Chet has a proclivity to hybridize supernatural terms with that of the natural world, comparable to a conjugal visit from Zeus with Alcmene propagating the demigod Heracles. Chet conflates natural phenomena as miracles, as with this particular example, and many more: “the red knot is a sandpiper that twice each year visits the eastern shores of the US. Every year, these tough little travelers wing more than 18,000 miles, from the southern tip of South America to the arctic islands of northern Canada and back again, stopping briefly along the way on the beaches of Delaware Bay and Cape Cod…it’s the explanation that is the miracle!
George exclaims that Charles Darwin’s On the Origin of Species, extolled as the most important book written in English during the 19th Century, earth-quake like, rattled the foundation of our arrogant anthropocentric position in our galaxy—the universe. Professor Levine foments the suggestion that, not only does Chuckey’s theory of Evolution rock the Science world of biology, it has literary merit, “Alive with metaphor, vivid descriptions, twists, hesitations, personal exclamations, humor, the prose is imbued with the sorts of tensions, ambivalences, and feelings characteristic of great literature.” The Victorian was an artist, as well as a scientist—Dickens, Eliot, and Wordsworth need to rearrange the furniture and make room for one more in the pantheon of Victorian literary greats. “ As an Artist, Darwin writes with powerful emotional and even moral implications, and his vision of the world is not simply “tragic”, as most cultural critics have argued, Rather it is comic, an expression of awe and wonder in the face of the grandness and beauty of nature, an awe that transforms itself into paradox and affirmative narrative.”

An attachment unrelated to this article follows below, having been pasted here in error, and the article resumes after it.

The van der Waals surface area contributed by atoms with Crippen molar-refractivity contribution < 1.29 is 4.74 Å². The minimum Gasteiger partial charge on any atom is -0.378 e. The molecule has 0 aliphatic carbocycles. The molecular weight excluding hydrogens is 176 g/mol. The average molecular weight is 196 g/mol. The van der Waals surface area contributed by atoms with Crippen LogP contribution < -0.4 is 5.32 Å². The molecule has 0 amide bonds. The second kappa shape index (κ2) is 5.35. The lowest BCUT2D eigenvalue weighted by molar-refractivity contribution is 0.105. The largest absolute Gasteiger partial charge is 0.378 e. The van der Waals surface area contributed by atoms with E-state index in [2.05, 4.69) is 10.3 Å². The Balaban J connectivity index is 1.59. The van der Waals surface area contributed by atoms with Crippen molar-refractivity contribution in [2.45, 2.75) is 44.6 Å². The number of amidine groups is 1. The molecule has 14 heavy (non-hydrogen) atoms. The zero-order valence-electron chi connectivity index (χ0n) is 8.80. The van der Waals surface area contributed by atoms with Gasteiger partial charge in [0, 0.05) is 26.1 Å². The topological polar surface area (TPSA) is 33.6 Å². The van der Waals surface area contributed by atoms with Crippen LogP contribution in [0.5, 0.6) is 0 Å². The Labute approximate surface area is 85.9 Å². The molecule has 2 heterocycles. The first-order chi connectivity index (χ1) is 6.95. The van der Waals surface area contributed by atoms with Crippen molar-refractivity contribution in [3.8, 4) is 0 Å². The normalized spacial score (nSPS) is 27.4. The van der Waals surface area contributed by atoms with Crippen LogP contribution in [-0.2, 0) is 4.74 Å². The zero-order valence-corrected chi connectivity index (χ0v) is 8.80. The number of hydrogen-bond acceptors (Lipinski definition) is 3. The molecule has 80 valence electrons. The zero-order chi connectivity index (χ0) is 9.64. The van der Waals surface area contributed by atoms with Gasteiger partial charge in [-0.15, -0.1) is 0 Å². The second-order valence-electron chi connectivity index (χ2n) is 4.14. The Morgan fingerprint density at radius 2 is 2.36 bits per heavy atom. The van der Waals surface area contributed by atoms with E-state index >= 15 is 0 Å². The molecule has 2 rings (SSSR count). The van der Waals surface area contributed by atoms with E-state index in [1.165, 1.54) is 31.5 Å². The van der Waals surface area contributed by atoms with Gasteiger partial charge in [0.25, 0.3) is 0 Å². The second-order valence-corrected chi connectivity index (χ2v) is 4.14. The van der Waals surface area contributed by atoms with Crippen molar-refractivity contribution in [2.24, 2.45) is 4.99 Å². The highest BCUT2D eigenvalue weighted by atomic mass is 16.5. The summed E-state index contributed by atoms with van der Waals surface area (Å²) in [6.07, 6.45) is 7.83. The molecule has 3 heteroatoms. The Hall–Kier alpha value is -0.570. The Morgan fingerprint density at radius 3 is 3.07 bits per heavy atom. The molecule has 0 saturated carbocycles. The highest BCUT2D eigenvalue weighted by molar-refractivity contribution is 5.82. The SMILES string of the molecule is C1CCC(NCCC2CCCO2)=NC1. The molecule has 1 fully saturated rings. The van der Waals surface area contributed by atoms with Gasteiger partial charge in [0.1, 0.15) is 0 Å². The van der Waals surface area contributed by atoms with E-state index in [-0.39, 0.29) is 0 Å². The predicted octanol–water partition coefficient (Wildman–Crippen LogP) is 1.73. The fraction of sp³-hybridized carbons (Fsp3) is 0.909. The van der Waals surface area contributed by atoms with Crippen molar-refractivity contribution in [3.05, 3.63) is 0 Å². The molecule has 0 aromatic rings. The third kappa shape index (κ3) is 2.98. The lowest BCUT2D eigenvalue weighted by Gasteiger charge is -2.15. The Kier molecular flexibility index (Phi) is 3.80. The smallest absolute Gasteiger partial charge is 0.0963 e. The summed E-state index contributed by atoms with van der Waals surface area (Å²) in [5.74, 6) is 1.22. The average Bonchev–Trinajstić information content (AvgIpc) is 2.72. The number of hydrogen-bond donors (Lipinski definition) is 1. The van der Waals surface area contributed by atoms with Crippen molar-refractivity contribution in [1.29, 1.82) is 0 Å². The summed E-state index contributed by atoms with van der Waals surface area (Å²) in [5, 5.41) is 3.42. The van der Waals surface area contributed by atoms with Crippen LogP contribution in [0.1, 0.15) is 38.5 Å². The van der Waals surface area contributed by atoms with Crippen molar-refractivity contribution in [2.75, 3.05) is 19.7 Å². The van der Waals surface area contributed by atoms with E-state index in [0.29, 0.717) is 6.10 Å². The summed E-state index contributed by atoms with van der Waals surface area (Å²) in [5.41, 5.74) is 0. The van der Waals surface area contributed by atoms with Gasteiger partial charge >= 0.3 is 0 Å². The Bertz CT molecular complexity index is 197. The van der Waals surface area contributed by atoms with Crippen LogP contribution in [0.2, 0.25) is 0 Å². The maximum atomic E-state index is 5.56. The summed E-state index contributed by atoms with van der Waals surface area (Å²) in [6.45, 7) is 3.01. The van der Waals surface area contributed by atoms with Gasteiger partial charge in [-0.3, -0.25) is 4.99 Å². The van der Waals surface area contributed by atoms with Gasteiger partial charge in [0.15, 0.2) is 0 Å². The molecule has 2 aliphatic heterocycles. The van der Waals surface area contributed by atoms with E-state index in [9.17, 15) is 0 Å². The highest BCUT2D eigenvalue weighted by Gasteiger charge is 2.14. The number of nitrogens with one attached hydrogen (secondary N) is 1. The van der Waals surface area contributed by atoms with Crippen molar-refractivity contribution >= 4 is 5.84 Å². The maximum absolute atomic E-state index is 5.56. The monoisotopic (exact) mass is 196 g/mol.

If your mind and personality traits are products of your brain, and the traits are a corollary of a political preference, then, Chris suggests your biology will determine your political persuasion: if you crave certainty and are punctilious, most likely you are a conservative; conversely, if have a proclivity for novelty, and are open minded, decisively driven by scientific facts, you’re probably leaning left liberal.
There is a growing body of evidence from brain scans, polls, psychology experiments to explain why conservatives believe more wrong things, oppose new ideas, less likely to change their beliefs in the face of new facts, and sometimes respond to compelling evidence by doubling down on their current perceptions; which, can be partial explicated by psychological phenomenon motivated reasoning. This conjecture suggests that one’s tendentious cognitive framing prefers only evidence that backs up their beliefs. Analyzing compilations of polemical arguments exhorts that liberal and conservatives don’t just have differing ideologies, they have different psychologies.
How could the rejection of mainstream science be growing among GOP, along with the denial of expert consensus on the economy, American history, and foreign policy: Apparently, the answer appears to be, it’s just part of who they are